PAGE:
Another part of this “historical survey” involved the legislative history of the Texas abortion law and others like it. This legislative history was later the foundation for the court’s decision regarding personhood of the unborn child. Up until the 1960s, all but a few of the 50 states prohibited abortion except when it was necessary to save the life of the mother. These abortion laws were enforced, updated and strengthened during the nineteenth century as medical understanding progressed. In the oral arguments, Roe’s lawyers argued that most state laws against abortion were implemented solely to protect the woman. This could not be further from the truth. In fact, Justice Blackmun acknowledged that it was the attitude of the medical profession that played a significant role in the enactment of the stringent criminal abortion legislation of the late 1800s, and even quoted the American Medical Association’s 1857 report on criminal abortion., in which the AMA called abortion an” unwarrantable destruction of human life,” and called to upon state legislatures to revise their abortion laws and encouraged state medical societies to press the subject.
Clearly, the historical research on which Justice Blackmun relied was at best biased and incomplete, and at worst was a complete revisionist history concocted with the sole purpose of justifying the abortion decision.
 Means’ two history articles were funded by the pro-abortion advocacy group, Association for the Study of Part II: Abortion (ASA). See JOSEPH DELLAPENNA, “Dispelling the Myths of Abortion History” (2006) note 40 at 14, 143-44, 1004. Justice Blackmun cited Means‘ two articles a total of seven times, and no other source on the history of abortion more than once. See Roe, 410 U.S. at 136-52, 158 n.54.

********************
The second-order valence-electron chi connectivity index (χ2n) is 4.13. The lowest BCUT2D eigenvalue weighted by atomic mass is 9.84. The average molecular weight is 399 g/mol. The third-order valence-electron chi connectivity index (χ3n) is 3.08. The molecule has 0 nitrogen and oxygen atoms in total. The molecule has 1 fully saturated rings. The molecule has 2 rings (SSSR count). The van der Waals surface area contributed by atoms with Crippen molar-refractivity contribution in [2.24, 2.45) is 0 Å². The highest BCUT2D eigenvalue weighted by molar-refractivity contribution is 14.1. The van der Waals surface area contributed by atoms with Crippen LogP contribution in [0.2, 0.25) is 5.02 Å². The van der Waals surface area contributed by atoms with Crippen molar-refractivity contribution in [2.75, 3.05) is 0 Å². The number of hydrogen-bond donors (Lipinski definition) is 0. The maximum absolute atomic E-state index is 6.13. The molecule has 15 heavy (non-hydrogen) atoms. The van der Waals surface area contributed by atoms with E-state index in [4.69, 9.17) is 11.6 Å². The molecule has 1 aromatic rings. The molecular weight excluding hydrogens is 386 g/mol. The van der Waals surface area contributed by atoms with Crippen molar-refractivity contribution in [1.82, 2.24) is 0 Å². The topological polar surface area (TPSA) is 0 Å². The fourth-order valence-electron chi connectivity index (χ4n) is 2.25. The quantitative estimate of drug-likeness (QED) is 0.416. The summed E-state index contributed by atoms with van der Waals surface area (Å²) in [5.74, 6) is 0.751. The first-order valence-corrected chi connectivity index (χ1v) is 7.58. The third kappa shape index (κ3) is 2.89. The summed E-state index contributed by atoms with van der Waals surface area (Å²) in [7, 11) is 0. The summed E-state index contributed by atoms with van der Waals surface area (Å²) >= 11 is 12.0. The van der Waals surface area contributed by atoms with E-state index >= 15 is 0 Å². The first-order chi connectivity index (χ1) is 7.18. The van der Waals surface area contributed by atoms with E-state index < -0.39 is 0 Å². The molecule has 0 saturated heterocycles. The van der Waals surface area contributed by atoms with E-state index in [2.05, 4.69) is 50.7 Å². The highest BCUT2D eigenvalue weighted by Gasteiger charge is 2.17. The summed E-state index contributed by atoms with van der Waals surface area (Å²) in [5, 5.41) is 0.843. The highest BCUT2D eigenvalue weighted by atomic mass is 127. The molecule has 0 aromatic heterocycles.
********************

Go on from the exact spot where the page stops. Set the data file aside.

JOSEPH DELLAPENNA, DISPELLING THE MYTHS OF ABORTION HISTORY (2006
 See JOSEPH DELLAPENNA, DISPELLING THE MYTHS OF ABORTION HISTORY (2006); Robert Byrn, An American Tragedy: The Supreme Court on Abortion, 41 FORDHAM L. REV. 807 (1973); Robert Destro, Abortion and the Constitution: The Need for a Life-Protective Amendment, 63 CAL. L. REV. 1250 (1975); James Witherspoon, Reexamining Roe: Nineteenth Century Abortion Statutes and the Fourteenth Amendment, 17 ST. MARY‘S L.J. 29 (1985); Paul Benjamin Linton, Planned Parenthood v. Casey: The Flight From Reason in the Supreme Court, 13 ST. LOUIS U. PUB. L. REV. 15, 107-31 (1993) (This article, among other things, compiles 64 cases from 40 states demonstrating that the purpose of the nineteenth century state abortion prohibitions was to protect the life of the unborn child); Clarke D. Forsythe, Homicide of the Unborn Child: The Born Alive Rule and Other Legal Anachronisms, 21 VAL. U.L. REV. 563 (1987).
 see a Dennis J. Horan and Thomas J Balch, Roe v. Wade: No justification in History, Law, or Logic, in Abortion and the Constitution: Reversing Roe v. Wade Through the Court, note 24 at 62.
 Quay, Justifiable Abortion – Medical and Legal foundations, (pt. 2) , 49 Geo. L. J. 395 (1961), cited in Roe v. Wade, 410 U.S. 130 n.9.
 See Dennis J. Horan & Thomas J. Balch, Roe v. Wade: No Justification in History, Law, or Logic, in ABORTION AND THE CONSTITUTION, supra note 44 at 67.
 John Keown, Abortion Distortion: A Review of Dispelling the Myths of Abortion History, 35 J.L. MED. & ETHICS 325 (2007).
 Linton, “Enforcement of State Abortion Statutes after Roe,” at 159–161.
 Forsythe, Clarke D. (2013-09-24). Abuse of Discretion: The Inside Story of Roe v. Wade, at. 360. Encounter Books. Kindle Edition.
 Roe at 141-2